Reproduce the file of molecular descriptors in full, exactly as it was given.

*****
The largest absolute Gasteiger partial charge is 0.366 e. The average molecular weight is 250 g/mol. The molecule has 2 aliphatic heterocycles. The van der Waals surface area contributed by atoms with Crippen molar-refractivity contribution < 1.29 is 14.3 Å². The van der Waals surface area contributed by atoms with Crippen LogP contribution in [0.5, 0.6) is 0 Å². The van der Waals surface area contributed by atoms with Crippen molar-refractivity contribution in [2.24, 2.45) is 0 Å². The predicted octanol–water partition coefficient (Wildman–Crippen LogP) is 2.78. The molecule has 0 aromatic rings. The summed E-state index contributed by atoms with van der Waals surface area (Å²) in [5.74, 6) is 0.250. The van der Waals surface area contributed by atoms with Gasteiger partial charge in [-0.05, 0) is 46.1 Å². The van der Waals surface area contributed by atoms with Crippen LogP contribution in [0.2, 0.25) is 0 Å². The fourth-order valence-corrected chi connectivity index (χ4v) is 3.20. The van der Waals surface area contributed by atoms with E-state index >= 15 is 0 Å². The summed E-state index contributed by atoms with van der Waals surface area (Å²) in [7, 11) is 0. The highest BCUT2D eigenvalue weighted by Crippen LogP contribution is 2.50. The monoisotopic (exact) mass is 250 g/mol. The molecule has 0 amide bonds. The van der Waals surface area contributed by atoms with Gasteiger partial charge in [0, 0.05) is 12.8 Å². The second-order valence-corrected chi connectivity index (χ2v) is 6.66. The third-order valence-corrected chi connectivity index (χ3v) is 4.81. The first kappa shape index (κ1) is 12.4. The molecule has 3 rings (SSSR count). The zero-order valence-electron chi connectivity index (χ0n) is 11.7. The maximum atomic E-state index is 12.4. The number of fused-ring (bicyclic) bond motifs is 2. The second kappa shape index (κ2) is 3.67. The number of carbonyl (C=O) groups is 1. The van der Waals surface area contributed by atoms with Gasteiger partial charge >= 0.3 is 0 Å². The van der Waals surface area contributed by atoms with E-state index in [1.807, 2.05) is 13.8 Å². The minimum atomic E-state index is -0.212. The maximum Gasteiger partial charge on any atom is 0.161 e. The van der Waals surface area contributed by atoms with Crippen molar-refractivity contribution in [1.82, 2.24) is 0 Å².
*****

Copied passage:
The largest absolute Gasteiger partial charge is 0.366 e. The average molecular weight is 250 g/mol. The molecule has 2 aliphatic heterocycles. The van der Waals surface area contributed by atoms with Crippen molar-refractivity contribution < 1.29 is 14.3 Å². The van der Waals surface area contributed by atoms with Crippen LogP contribution in [0.5, 0.6) is 0 Å². The van der Waals surface area contributed by atoms with Crippen molar-refractivity contribution in [2.24, 2.45) is 0 Å². The predicted octanol–water partition coefficient (Wildman–Crippen LogP) is 2.78. The molecule has 0 aromatic rings. The summed E-state index contributed by atoms with van der Waals surface area (Å²) in [5.74, 6) is 0.250. The van der Waals surface area contributed by atoms with Gasteiger partial charge in [-0.05, 0) is 46.1 Å². The van der Waals surface area contributed by atoms with Crippen LogP contribution in [0.2, 0.25) is 0 Å². The fourth-order valence-corrected chi connectivity index (χ4v) is 3.20. The van der Waals surface area contributed by atoms with E-state index >= 15 is 0 Å². The summed E-state index contributed by atoms with van der Waals surface area (Å²) in [7, 11) is 0. The highest BCUT2D eigenvalue weighted by Crippen LogP contribution is 2.50. The monoisotopic (exact) mass is 250 g/mol. The molecule has 0 amide bonds. The van der Waals surface area contributed by atoms with Gasteiger partial charge in [0, 0.05) is 12.8 Å². The second-order valence-corrected chi connectivity index (χ2v) is 6.66. The third-order valence-corrected chi connectivity index (χ3v) is 4.81. The first kappa shape index (κ1) is 12.4. The molecule has 3 rings (SSSR count). The zero-order valence-electron chi connectivity index (χ0n) is 11.7. The maximum atomic E-state index is 12.4. The number of fused-ring (bicyclic) bond motifs is 2. The second kappa shape index (κ2) is 3.67. The number of carbonyl (C=O) groups is 1. The van der Waals surface area contributed by atoms with Gasteiger partial charge >= 0.3 is 0 Å². The van der Waals surface area contributed by atoms with E-state index in [1.807, 2.05) is 13.8 Å². The minimum atomic E-state index is -0.212. The maximum Gasteiger partial charge on any atom is 0.161 e. The van der Waals surface area contributed by atoms with Crippen molar-refractivity contribution in [1.82, 2.24) is 0 Å².